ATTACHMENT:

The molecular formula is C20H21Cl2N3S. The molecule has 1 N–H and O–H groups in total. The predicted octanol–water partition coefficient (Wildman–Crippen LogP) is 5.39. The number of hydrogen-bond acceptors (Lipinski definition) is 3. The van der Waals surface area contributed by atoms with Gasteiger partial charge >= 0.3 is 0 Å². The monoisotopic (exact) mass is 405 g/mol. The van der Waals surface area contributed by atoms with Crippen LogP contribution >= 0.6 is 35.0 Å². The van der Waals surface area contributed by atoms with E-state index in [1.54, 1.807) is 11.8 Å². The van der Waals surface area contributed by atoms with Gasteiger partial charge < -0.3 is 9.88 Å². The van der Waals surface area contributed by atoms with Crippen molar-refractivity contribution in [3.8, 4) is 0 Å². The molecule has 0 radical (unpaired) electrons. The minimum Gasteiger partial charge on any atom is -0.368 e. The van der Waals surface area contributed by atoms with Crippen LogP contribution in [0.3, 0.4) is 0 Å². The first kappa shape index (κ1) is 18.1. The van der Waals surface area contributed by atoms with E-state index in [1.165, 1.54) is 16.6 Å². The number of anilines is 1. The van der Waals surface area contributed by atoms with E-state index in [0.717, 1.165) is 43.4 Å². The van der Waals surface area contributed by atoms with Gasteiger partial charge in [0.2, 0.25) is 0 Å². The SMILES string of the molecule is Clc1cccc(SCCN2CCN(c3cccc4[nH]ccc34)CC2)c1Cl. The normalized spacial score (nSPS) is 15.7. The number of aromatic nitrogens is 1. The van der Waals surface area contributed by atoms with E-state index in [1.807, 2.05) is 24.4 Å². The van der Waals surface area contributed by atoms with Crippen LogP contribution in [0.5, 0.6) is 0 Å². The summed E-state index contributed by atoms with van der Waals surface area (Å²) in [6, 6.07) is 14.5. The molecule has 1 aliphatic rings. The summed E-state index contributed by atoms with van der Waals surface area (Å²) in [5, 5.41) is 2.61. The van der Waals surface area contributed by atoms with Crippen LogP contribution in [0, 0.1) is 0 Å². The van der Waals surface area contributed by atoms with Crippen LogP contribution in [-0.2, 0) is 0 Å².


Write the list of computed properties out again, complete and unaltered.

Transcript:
The molecular formula is C20H21Cl2N3S. The molecule has 1 N–H and O–H groups in total. The predicted octanol–water partition coefficient (Wildman–Crippen LogP) is 5.39. The number of hydrogen-bond acceptors (Lipinski definition) is 3. The van der Waals surface area contributed by atoms with Gasteiger partial charge >= 0.3 is 0 Å². The monoisotopic (exact) mass is 405 g/mol. The van der Waals surface area contributed by atoms with Crippen LogP contribution >= 0.6 is 35.0 Å². The van der Waals surface area contributed by atoms with E-state index in [1.54, 1.807) is 11.8 Å². The van der Waals surface area contributed by atoms with Gasteiger partial charge < -0.3 is 9.88 Å². The van der Waals surface area contributed by atoms with Crippen molar-refractivity contribution in [3.8, 4) is 0 Å². The molecule has 0 radical (unpaired) electrons. The minimum Gasteiger partial charge on any atom is -0.368 e. The van der Waals surface area contributed by atoms with Crippen LogP contribution in [0.3, 0.4) is 0 Å². The first kappa shape index (κ1) is 18.1. The van der Waals surface area contributed by atoms with E-state index in [1.165, 1.54) is 16.6 Å². The number of anilines is 1. The van der Waals surface area contributed by atoms with E-state index in [0.717, 1.165) is 43.4 Å². The van der Waals surface area contributed by atoms with Gasteiger partial charge in [0.2, 0.25) is 0 Å². The SMILES string of the molecule is Clc1cccc(SCCN2CCN(c3cccc4[nH]ccc34)CC2)c1Cl. The normalized spacial score (nSPS) is 15.7. The number of aromatic nitrogens is 1. The van der Waals surface area contributed by atoms with E-state index in [1.807, 2.05) is 24.4 Å². The van der Waals surface area contributed by atoms with Crippen LogP contribution in [0.5, 0.6) is 0 Å². The summed E-state index contributed by atoms with van der Waals surface area (Å²) in [6, 6.07) is 14.5. The molecule has 1 aliphatic rings. The summed E-state index contributed by atoms with van der Waals surface area (Å²) in [5, 5.41) is 2.61. The van der Waals surface area contributed by atoms with Crippen LogP contribution in [0, 0.1) is 0 Å². The van der Waals surface area contributed by atoms with Crippen LogP contribution in [-0.2, 0) is 0 Å².